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By Associated Press
Mexican maid Joaquin "El Chapo" Guzman told a judge on Monday that he would not take the witness standing in his own defense on his US drug trafficking test and concludes speculation that he might break and build on a notorious reputation already cemented by the scattered government's case against him.
"Your honor, I and my lawyers have spoken about this, and I will not testify," said Guzman through a Spanish interpreter in a rare case of him who stood up and speaks in court.
The decision together with the defense plan to call only two short witnesses could bring the trial to a faster than expected conclusion. Closing arguments were initiated Wednesday with considerations that began as soon as Friday afternoon.
Guzman's lawyers say he is framed by a chamber of collaborators who were far more guilty of the Sinaloa cartel's wildly lucrative cocaine smuggling business.
As the government finally concluded a case that began in mid-November, an actor who played guzman on a popular netflix series, caused a minor stir Monday by appearing in the courtroom as a spectator. The defendant snapped a smile and waved when "Narcos: Mexico" cast member Alejandro Edda was pointed out to him, Edda told reporters.
"It was a very surreal moment, I must be honest," shot the actor. 19659007] Surrealistic was an appropriate description of many aspects of the government's case, including testimonies from several collaborators, which made Guzman's pleasure to see that Edda seems understandable. Some of the more than 50 government witnesses said Guzman had often talked about his dream of being portrayed on film or being the subject of an autobiography of his rise to power as the Sinaloa cartel.
Highlights of the public affair offered plenty of potential material that started early in the testimony of a former Sinaloa cartel chief describing how a car that transported Guzman to Mexico City shortly after being escaped from prison in 2001 , got a police protection from highway officers. A suspected informant claimed that he had survived several attempts on his life ordered by Guzman, including a knife strike in a prison right after he heard a brass band playing a favorite "corrido" folk song by Guzmans – "Un Puno De Tierra" – over and over.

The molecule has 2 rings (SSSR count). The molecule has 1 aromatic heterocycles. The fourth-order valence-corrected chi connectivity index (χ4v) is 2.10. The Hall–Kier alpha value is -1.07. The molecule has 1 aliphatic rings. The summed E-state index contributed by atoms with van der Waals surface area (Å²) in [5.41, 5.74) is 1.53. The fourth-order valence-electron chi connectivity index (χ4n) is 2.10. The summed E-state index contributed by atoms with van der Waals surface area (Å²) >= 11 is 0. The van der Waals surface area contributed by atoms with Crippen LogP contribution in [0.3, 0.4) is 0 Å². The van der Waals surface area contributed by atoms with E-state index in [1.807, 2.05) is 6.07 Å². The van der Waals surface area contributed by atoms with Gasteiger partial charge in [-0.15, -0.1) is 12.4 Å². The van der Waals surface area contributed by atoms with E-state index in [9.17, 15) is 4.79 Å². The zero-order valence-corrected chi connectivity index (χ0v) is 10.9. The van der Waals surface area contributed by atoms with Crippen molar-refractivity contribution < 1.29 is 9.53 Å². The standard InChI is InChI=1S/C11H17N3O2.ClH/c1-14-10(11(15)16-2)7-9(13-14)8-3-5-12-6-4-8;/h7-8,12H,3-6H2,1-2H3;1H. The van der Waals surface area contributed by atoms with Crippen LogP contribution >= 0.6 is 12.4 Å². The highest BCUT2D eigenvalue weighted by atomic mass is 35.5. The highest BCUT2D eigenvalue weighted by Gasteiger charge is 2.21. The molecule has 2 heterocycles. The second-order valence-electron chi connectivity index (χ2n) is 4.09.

A former Colombian kingpin, who once supplied the cartel with tons of cocaine, Juan Carlos Ramirez Abadia, has only affected the way he looked while he testified – with his face distorted by an extreme makeover for the purpose to hide their identity. Ramirez explained that he had undergone at least three plastic surgeries that changed "my jawbone, my cheekbones, my eyes, my mouth, my ears, my nose."
Much of the testimony was devoted to how corrupt Mexican authorities had a greedy appetite for drug money. A partner said Guzman had paid former president Enrique Pena Nieto $ 100,000, a claim Pena Nieto refused.
Three of the most recent witnesses kept drama alive: A former cartel computer technician who testified that after being overturned by the FBI showed them how to pick up the syndicate's phone calls and texts that Guzman had been monitoring with spyware; a member of the cartel security team who claimed that Guzman shot a kidnapped victim before he was buried alive and an ex-boyfriend describing how they escaped a hunt – one of his specialties – using a trap die under one safehouse bathroom, which allows for a drainage tunnel, which he used to run away naked in 2014.
Guzman was captured in 2015 and escaped prison through a tunnel dug into his prison cell before being sent in 2017 to the United States. He has been in single confinement since and would face life in prison if he was sentenced.